Combining Operations with Assignment: The Assignment Operators
The C language permits you to join the arithmetic operators with the assignment operator using the following general format: op=
In this format, op is any of the arithmetic operators, including +, −, ×, /, and %. In addition, op can be any of the bit operators for shifting and masking, which is discussed later.
Consider this statement:
count += 10;
The effect of the so-called “plus equals” operator += is to add the expression on the right side of the operator to the expression on the left side of the operator and to store the result back into the variable on the left-hand side of the operator. So, the previous statement is equivalent to this statement:
count = count + 10;
counter -= 5
uses the “minus equals” assignment operator to subtract 5 from the value of counter and is equivalent to this expression:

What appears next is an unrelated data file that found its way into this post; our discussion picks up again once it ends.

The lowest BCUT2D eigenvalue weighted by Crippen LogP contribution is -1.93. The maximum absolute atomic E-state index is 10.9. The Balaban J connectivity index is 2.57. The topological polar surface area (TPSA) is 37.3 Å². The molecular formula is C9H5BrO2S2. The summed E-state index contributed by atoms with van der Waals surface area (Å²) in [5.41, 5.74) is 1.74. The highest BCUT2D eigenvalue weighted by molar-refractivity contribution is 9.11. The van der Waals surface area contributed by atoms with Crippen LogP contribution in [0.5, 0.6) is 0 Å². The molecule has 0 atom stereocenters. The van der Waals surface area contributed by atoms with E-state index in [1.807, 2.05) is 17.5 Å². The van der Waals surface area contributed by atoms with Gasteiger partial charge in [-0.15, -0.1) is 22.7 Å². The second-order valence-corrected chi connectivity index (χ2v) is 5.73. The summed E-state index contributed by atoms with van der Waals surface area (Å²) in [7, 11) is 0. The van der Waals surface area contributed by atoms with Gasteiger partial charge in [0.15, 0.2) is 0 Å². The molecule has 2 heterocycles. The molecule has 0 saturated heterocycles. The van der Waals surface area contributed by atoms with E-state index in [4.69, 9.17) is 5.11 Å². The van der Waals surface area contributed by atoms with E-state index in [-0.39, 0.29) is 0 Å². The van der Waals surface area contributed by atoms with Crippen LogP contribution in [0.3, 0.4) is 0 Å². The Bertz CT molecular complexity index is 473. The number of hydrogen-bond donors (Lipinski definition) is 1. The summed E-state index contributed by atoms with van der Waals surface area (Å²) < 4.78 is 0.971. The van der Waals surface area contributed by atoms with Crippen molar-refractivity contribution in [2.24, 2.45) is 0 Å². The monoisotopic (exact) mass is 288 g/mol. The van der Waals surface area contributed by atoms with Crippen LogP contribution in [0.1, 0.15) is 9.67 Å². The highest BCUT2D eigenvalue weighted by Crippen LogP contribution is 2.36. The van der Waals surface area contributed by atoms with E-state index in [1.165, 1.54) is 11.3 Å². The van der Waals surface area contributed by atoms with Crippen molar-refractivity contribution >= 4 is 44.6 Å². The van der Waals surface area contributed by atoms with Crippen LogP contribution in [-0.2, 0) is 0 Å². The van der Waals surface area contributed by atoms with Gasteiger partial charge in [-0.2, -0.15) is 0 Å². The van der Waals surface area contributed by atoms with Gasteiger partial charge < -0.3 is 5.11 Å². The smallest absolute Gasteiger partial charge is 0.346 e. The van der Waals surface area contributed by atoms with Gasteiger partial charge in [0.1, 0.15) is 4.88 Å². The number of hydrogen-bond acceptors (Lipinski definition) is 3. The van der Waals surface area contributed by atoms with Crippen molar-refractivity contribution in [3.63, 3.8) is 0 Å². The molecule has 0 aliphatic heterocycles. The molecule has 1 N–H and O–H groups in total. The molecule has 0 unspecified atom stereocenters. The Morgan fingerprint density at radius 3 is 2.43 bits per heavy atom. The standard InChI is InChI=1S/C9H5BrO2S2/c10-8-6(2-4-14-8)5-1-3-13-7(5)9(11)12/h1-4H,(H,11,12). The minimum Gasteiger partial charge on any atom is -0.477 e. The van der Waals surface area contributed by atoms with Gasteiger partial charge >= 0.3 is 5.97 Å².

counter = counter - 5
A slightly more involved expression is
a /= b + c
which divides a by whatever appears to the right of the equal sign—or by the sum of b and c—and stores the result in a. The addition is performed first because the addition operator has higher precedence than the assignment operator. In fact, all operators but the comma operator have higher precedence than the assignment operators, which all have the same precedence.
In this case, this expression is identical to the following:
a = a / (b + c)
The motivation for using assignment operators is threefold. First, the program statement becomes easier to write because what appears on the left side of the operator does not have to be repeated on the right side. Second, the resulting expression is usually easier to read. Third, the use of these operators can result in programs that execute more quickly because the compiler can sometimes generate less code to evaluate an expression.